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Michigan Spine & Brain Surgeons, PLLC v Auto Owners Ins Co (COA – UNP 12/11/2018; RB #3823)


Michigan Court of Appeals; Docket # 340800; Unpublished
Judges Kelly, Meter, and O’Brien per Curiam
Official Michigan Reporter Citation: Not Applicable; Link to Opinion

One-Year Notice Rule Limitation [§3145(1)]
Prohibition Against Assigning Future Right to Benefits

Medical Provider Standing (Post-Covenant)

In this unanimous per curiam opinion the Court of Appeals upheld the trial court’s order for summary disposition in favor of the Defendant Auto Owners Insurance Company (“Auto Owners”) regarding the application of the one year back rule to an assignment of benefits claim. The Court upheld the trial court’s order for summary disposition because it found that only one of the three assignments was not for future benefits and the proper assignment occurred more than one year after Plaintiff Michigan Spine & Brain Surgeons (“MSBS”) rendered its services.

MSBS provided medical services to Willie McGee after he was involved in a motor vehicle accident. McGee first assigned his benefits to MSBS on October 31, 2014. McGee assigned his benefits again to MSBS on March 25, 2016. McGee received surgery from MSBS on March 28, 2016. McGee assigned his benefits again to MSBS on May 12, 2017. MSBS sought reimbursement for its March 28, 2016 surgery against Auto Owners. Additionally, the Auto Owners no-fault policy had an anti-assignment clause in it that required McGee to get permission from Auto Owners to assign his claim.

The Court first found that the first two assignments were for future benefits and not proper. Citing to Covenant Med Ctr, Inc v State Farm Mut Auto Ins Co, 500 Mich 191; 895 NW2d 490 (2017), the Court found that assignments that contemplate payment for future services are invalid under the language of the Act. Here the first two assignments were invalid because they each contemplated an assignment for the future surgery. The first assignment occurred on October 31, 2014 and the second assignment occurred on March 25, 2015; however, the surgery occurred on March 28, 2016 after the assignment of both. Thus, the assignments of the first two were improper.

“Despite plaintiff’s various contentions regarding the assignments of October 31, 2014, and March 25, 2016, it is not legitimately disputable that the assignments are invalid under Covenant because they contemplate an assignment for services from plaintiff that were not rendered until March 28, 2016, thereby comprising a preclusive future assignment of benefits.”

The Court next found that the third assignment was barred by the one year back rule. In Jawad A Sha, MC, PC v State Farm Mut Auto Ins Co, 324 Mich App 182, __; ___ NW2d __ (2018) the Court ruled that an assignee cannot gain more rights than the assignor has. When an entity is assigned PIP benefits it stands in the shoes of the assignor and can only collect bills that the assignor was eligible to collect on that date. Id. Further, claims for medical benefits can only be reimbursed if they are brought within one year from the time the services were rendered. MCL 500.3145(1). Here, the surgery occurred on March 28, 2016 and Plaintiff initiated the action on May 3, 2016. However, the proper assignment did not occur until May 12, 2017 and thus MSBS only had authority to collect bills owed from one year prior to the date of the proper assignment. Therefore, MSBS could only collect bills owed from May 12, 2016 onward. Because the surgery occurred before May 12, 2016 MSBS could not be reimbursed.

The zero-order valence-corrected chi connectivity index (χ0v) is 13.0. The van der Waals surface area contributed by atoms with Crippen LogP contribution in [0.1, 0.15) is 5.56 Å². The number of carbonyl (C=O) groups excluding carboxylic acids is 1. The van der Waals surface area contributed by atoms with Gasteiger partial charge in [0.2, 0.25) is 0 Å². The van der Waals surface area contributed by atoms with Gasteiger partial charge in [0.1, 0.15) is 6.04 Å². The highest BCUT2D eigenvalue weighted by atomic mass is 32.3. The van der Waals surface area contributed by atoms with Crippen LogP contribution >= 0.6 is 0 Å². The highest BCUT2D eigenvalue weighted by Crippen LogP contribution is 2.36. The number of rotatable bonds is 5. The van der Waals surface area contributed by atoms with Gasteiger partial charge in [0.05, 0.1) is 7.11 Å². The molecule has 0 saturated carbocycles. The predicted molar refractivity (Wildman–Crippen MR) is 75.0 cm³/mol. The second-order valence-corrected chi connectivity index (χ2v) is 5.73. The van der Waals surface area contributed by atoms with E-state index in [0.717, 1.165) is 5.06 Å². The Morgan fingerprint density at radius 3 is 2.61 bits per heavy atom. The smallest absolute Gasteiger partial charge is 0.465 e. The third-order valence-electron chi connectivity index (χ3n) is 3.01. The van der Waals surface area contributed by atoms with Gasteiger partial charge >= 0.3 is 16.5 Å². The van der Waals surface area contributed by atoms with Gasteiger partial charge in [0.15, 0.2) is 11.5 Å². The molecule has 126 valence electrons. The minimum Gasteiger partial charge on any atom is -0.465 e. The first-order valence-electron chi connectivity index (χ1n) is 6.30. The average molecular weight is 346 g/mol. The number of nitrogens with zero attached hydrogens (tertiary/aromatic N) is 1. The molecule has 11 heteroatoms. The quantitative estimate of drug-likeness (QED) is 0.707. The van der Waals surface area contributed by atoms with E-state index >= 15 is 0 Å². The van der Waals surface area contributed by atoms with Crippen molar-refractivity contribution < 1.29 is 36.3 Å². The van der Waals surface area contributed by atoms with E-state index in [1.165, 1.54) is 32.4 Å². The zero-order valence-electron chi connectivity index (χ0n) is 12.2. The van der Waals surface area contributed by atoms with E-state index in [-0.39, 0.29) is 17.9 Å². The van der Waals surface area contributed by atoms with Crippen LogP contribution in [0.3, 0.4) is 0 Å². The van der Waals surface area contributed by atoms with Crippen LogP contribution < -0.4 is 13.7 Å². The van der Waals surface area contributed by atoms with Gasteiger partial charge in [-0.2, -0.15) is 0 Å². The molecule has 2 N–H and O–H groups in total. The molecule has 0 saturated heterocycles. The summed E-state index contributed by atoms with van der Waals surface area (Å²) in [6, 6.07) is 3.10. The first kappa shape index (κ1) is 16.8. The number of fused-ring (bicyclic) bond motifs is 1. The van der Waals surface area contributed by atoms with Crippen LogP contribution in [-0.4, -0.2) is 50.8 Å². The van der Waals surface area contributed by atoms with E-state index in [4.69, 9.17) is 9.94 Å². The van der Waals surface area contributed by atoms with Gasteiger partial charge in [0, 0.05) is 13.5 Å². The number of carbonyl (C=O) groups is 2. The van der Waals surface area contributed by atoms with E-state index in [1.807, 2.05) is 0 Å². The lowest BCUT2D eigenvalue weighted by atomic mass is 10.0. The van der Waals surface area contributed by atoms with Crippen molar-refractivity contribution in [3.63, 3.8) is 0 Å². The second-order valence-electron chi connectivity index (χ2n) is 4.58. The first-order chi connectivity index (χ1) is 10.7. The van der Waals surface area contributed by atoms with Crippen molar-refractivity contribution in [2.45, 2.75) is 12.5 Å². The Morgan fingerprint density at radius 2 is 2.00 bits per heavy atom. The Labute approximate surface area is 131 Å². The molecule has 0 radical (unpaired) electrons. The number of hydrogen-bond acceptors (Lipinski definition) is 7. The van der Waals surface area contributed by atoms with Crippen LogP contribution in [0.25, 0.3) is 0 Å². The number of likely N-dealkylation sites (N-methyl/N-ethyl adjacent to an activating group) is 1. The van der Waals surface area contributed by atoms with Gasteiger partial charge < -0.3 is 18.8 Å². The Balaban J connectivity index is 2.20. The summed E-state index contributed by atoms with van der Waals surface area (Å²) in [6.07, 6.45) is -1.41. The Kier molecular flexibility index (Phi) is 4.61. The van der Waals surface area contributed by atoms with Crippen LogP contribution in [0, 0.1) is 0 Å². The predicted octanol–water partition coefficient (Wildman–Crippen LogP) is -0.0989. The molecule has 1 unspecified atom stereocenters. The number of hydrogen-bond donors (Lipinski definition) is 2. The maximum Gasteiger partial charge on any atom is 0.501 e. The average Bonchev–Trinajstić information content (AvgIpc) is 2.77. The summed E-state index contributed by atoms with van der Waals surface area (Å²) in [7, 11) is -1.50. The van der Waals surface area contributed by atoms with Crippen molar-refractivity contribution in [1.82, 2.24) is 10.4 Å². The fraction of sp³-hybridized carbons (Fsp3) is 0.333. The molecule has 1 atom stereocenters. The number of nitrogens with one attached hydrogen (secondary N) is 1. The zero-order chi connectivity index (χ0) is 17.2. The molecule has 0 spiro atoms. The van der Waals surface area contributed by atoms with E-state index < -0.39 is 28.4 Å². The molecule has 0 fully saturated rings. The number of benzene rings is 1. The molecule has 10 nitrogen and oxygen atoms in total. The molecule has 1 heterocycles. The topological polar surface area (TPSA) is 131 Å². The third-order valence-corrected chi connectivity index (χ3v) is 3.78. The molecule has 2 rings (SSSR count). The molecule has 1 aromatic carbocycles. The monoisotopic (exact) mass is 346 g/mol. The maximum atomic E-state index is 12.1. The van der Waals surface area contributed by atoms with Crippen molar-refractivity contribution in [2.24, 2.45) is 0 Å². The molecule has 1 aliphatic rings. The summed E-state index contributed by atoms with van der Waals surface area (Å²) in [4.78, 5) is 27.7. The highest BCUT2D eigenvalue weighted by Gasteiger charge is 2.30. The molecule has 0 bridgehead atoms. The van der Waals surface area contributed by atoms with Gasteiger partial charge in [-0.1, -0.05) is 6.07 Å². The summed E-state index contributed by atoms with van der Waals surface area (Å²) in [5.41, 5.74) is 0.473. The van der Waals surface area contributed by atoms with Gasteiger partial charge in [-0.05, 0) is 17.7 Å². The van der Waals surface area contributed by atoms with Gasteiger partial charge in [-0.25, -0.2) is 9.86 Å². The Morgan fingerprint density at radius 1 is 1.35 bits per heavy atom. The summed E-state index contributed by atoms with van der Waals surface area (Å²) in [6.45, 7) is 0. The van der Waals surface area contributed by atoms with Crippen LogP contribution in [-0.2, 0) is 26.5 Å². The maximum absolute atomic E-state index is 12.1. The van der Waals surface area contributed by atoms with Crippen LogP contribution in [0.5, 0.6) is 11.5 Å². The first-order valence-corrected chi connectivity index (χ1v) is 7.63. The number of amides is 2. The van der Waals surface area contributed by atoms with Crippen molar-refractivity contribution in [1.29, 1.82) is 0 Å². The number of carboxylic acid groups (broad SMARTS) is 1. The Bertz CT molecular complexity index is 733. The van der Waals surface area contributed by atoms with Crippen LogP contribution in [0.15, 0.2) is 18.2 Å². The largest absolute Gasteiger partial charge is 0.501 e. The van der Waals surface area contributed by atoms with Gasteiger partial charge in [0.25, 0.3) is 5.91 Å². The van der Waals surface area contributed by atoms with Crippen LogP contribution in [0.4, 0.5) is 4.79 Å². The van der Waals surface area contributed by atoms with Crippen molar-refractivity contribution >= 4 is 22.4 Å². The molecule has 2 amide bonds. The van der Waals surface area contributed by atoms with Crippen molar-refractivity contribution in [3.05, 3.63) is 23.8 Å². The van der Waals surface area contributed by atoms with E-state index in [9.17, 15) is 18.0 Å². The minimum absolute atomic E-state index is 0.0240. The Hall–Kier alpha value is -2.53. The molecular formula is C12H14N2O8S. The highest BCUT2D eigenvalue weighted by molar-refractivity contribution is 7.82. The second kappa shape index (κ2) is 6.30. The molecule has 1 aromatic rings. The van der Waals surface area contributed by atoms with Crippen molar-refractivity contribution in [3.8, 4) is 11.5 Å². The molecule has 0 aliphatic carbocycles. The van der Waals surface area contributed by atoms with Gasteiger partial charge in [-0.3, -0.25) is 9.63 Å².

“It is routinely recognized that “[a]n assignee stands in the position of the assignor, possessing the same rights and being subject to the same defenses.” Burkhardt, 260 Mich App at 653. As such, plaintiff is afforded only the same rights, not greater rights, than McGee would have possessed on the date of the assignment. See Jawad A Shah, MD, PC, 324 Mich App at ___. Had McGee initiated an action against defendant on May 12, 2017, he would have been precluded from recovering any benefits for the part of the loss incurred more than one year before May 12, 2017.”

The Court also explained that the anti-assignment clause was invalid. The Court had previously ruled that anti-assignment clauses in no-fault contracts are invalid as a matter of public policy in Shah. Here, State Farm’s anti-assignment clause was invalid. However, because the assignments were for future benefits or barred by the one year back rule, MSBS was still barred in its action.

“As argued by plaintiff, however, courts have refused to enforce an anti-assignment clause when the loss at issue occurs before the assignment is executed.”

Finally, the Court found that the trial court did not abuse its discretion by denying MSBS’s motion for reconsideration. Thus, the Court upheld the trial court’s grant of summary disposition.           

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